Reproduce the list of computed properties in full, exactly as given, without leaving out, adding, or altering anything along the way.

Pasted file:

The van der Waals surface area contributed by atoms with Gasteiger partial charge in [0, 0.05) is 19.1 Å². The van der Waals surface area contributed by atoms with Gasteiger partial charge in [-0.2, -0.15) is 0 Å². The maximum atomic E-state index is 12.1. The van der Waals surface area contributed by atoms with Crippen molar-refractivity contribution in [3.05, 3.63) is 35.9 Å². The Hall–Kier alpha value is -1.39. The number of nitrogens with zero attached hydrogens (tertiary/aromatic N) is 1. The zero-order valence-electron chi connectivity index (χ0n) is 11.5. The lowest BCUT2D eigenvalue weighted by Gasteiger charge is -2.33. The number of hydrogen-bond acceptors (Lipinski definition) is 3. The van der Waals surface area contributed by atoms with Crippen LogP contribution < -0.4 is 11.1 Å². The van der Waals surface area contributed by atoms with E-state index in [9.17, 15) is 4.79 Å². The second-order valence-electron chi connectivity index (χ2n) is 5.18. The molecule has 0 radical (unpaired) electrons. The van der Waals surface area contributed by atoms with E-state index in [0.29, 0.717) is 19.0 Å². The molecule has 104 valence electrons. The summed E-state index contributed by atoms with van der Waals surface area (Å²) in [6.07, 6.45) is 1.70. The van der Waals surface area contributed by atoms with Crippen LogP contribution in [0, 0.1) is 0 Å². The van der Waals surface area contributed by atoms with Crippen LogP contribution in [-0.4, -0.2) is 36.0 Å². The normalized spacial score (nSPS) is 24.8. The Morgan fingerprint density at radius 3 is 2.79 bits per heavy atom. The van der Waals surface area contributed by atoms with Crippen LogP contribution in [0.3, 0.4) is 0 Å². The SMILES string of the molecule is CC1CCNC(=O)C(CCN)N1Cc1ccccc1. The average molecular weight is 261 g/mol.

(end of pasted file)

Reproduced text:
The van der Waals surface area contributed by atoms with Gasteiger partial charge in [0, 0.05) is 19.1 Å². The van der Waals surface area contributed by atoms with Gasteiger partial charge in [-0.2, -0.15) is 0 Å². The maximum atomic E-state index is 12.1. The van der Waals surface area contributed by atoms with Crippen molar-refractivity contribution in [3.05, 3.63) is 35.9 Å². The Hall–Kier alpha value is -1.39. The number of nitrogens with zero attached hydrogens (tertiary/aromatic N) is 1. The zero-order valence-electron chi connectivity index (χ0n) is 11.5. The lowest BCUT2D eigenvalue weighted by Gasteiger charge is -2.33. The number of hydrogen-bond acceptors (Lipinski definition) is 3. The van der Waals surface area contributed by atoms with Crippen LogP contribution < -0.4 is 11.1 Å². The van der Waals surface area contributed by atoms with E-state index in [9.17, 15) is 4.79 Å². The second-order valence-electron chi connectivity index (χ2n) is 5.18. The molecule has 0 radical (unpaired) electrons. The van der Waals surface area contributed by atoms with E-state index in [0.29, 0.717) is 19.0 Å². The molecule has 104 valence electrons. The summed E-state index contributed by atoms with van der Waals surface area (Å²) in [6.07, 6.45) is 1.70. The van der Waals surface area contributed by atoms with Crippen LogP contribution in [0, 0.1) is 0 Å². The van der Waals surface area contributed by atoms with Crippen LogP contribution in [-0.4, -0.2) is 36.0 Å². The normalized spacial score (nSPS) is 24.8. The Morgan fingerprint density at radius 3 is 2.79 bits per heavy atom. The van der Waals surface area contributed by atoms with Crippen LogP contribution in [0.3, 0.4) is 0 Å². The SMILES string of the molecule is CC1CCNC(=O)C(CCN)N1Cc1ccccc1. The average molecular weight is 261 g/mol.